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Re: Default DENY with ipchains

Steve Bowman <sbowman@frostwork.net> writes:

> I think we're talking apples and oranges here.  Let me clarify.  Because
> S. Sehic used the phrase "ordinary users", I responded with comments
> pertaining to opening ports locally, e.g., with bind().  My comments
> involving ftp, etc., reflect that because I was talking about client-side
> connections rather than a root-owned service.  In that case, the change
> to PROT_SOCK would prevent "ordinary users" from opening those sockets.

 This is what I was talking about, denying users from using the
bind() function. What may have confused you is that I started talking
about connect() because connect() does an implicit bind(). For
instance run the following /bin/sh script under potato...

#! /bin/sh

while :; do 
 telnet localhost 1200; 

...after a while it will stop saying 
"telnet: Unable to connect to remote host: Connection refused" and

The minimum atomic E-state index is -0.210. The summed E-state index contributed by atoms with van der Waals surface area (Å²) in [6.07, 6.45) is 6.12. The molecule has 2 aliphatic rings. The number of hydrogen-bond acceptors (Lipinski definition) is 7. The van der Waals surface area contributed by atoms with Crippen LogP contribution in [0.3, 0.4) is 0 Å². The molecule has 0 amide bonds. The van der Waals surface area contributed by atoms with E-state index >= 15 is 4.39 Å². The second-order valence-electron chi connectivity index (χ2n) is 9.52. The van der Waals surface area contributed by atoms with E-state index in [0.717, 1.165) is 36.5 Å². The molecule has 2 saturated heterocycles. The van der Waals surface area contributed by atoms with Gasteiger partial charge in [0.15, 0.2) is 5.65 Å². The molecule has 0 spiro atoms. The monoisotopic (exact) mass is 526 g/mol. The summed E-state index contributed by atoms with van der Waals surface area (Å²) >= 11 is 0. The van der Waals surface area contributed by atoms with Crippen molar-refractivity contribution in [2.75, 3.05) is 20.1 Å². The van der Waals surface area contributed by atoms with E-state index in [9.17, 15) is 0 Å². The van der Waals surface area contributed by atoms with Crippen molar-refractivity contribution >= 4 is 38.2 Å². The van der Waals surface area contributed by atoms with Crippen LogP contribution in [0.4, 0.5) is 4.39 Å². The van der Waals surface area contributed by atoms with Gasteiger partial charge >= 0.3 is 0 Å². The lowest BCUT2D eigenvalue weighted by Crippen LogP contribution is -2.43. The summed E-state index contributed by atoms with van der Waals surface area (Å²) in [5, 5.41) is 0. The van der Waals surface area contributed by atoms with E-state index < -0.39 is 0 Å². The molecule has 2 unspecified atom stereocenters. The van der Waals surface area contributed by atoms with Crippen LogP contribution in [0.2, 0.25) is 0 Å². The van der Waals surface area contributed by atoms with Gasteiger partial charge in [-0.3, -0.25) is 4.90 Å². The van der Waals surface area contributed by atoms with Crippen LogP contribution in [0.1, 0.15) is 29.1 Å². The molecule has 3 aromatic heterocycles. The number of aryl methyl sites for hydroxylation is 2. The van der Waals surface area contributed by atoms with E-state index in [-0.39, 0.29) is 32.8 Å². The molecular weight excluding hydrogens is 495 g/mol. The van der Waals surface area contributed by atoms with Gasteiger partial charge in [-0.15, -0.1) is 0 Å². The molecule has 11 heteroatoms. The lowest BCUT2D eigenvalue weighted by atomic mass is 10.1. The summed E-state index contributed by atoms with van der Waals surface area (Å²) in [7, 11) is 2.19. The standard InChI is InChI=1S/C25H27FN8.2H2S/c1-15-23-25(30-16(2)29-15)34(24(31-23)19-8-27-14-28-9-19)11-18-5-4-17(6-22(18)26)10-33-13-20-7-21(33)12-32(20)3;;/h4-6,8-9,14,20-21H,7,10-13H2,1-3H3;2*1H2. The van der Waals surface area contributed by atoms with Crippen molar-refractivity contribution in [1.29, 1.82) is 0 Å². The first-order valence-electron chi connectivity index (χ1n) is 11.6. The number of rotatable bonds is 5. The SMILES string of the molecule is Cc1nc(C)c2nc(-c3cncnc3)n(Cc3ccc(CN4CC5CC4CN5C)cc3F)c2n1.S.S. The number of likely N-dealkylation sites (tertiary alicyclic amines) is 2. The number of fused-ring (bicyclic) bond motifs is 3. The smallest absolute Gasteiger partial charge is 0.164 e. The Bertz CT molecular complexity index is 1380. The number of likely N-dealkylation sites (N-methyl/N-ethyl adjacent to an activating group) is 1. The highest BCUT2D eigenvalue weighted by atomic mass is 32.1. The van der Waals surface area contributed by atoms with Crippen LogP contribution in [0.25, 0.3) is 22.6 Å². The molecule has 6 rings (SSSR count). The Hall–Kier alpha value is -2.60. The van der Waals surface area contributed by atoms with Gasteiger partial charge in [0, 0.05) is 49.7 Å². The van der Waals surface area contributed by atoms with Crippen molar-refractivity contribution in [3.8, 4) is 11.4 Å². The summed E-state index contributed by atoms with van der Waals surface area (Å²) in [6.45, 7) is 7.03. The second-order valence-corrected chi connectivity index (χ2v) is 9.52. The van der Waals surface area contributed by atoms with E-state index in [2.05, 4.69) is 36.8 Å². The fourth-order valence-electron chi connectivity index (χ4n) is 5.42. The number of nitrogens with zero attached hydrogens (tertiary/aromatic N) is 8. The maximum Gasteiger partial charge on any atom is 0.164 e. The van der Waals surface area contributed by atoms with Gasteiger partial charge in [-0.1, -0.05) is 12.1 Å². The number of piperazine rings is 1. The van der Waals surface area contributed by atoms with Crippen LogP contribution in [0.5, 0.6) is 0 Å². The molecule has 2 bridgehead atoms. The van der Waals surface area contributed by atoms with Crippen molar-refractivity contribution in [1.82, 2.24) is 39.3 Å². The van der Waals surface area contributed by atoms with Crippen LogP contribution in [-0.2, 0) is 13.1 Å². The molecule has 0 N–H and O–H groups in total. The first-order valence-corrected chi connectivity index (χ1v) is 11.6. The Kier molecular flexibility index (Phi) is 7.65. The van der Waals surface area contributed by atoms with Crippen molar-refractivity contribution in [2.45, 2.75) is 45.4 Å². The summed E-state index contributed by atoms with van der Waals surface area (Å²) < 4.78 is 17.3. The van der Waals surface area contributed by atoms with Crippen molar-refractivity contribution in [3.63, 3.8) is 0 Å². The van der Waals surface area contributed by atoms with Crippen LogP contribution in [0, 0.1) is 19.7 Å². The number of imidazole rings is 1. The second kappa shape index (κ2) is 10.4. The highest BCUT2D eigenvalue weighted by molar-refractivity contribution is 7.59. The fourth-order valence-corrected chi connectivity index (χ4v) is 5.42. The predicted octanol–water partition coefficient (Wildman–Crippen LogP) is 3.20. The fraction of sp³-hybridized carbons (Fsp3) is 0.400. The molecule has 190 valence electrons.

anything you type will then be repeated back to you when you press
return (or after every character if you turn telnet into character
mode). This is because the connect() to port 1200 by chance connect'd
to the port that had been implicitly bound by the connect() before it
happened (connect() is guaranteed to have this bahaviour) -- if you
follow that.

 This is the only problem I could see with changing PROT_SOCK, as I
haven't done a (and am unlikley to do a) test to see if connect() will
still work (Ie. if the implicit bind() will succeed), because I'm
almost positive that it'll never have a port < 1024 from an implicit
 So if you test it and it doesn't work for normal users then you'll
have to hack the functions I ponted out in my last email to the list.

> However, after rereading the original post and Mr. Antill's reply, I
> realize you are both speaking of users owning the port on the remote side.
> It is _not possible_ to determine that the user associated with a remote
> connection until _after_ a connection is made.

 This isn't what I was saying at all, I'm sorry for any confusion I
may have caused.
 It's impossible to know who the user on the other end is (ident
etc. only help the remote admin, it's no use to you as it can be
easily faked and isn't always available).

James Antill -- james@and.org
"If we can't keep this sort of thing out of the kernel, we might as well
pack it up and go run Solaris." -- Larry McVoy.

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